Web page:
Steve Jones and Iggy Pop circa 1988
There exists a recording of the Stooges playing a straight-ahead cover of “Purple Haze” sometime in the 70s (see the dodgy-looking Anthology Box), but I’m in love with this weird, opiated bum-out version of the song Iggy recorded with Sex Pistol Steve Jones a decade later.
Along with several Pop/Jones compositions and Sly and the Family Stone’s “Family Affair,” “Purple Haze” was one of a number of songs the pair demoed in a home studio in L.A.‘s Hancock Park neighborhood in 1985. According to at least one crummy fan bio, Bowie was so impressed by the Hancock Park demos that upon hearing them he decided to reunite with Iggy for Blah-Blah-Blah.
Instead of the Day-Glo flash of acid, Iggy’s “Purple Haze” evokes the feeling of stumbling through a Ralphs supermarket at midnight on a handful of downers. (Despite the track’s druggy feel, Iggy biographer Paul Trynka says both men were clean and sober during these sessions.) It’s a radical rewrite of the song, with a new bridge, lyrics that mention The Texas Chainsaw Massacre, and like none of the distinguishing features of the original. The vibe is more like the Stooges’ “Sick of You” than anything Hendrix ever played; Jones’ arpeggios remind me a bit of that gorgeous guitar break in the middle of Black Sabbath’s “Cornucopia,” and Iggy croons in his low register.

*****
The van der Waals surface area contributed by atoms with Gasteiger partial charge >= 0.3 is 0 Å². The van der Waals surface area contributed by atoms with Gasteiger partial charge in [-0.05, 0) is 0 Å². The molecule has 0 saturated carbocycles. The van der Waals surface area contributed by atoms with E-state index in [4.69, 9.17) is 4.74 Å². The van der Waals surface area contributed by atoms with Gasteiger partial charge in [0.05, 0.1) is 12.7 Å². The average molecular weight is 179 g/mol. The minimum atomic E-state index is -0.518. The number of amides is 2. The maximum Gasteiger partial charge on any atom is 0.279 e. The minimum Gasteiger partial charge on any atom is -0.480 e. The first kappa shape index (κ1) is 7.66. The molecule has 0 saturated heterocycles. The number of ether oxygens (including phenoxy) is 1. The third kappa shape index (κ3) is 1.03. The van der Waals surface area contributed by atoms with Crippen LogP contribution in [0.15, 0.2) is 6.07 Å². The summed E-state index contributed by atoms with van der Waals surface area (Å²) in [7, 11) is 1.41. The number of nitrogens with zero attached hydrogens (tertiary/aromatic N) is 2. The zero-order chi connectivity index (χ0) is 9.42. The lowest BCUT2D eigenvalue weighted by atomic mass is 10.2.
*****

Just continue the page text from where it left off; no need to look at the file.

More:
As on the previous Pop/Jones collaboration, the immortal “Repo Man,” Jones gets in a “Secret Agent Man”-style figure, though here it replaces one of the most famous rock guitar lines of all time. Unless I am merely going deaf, there is also a high-pitched drone throughout the song, reminiscent of the piano on “I Wanna Be Your Dog.” Maybe this is what happens when you take the “brown acid”?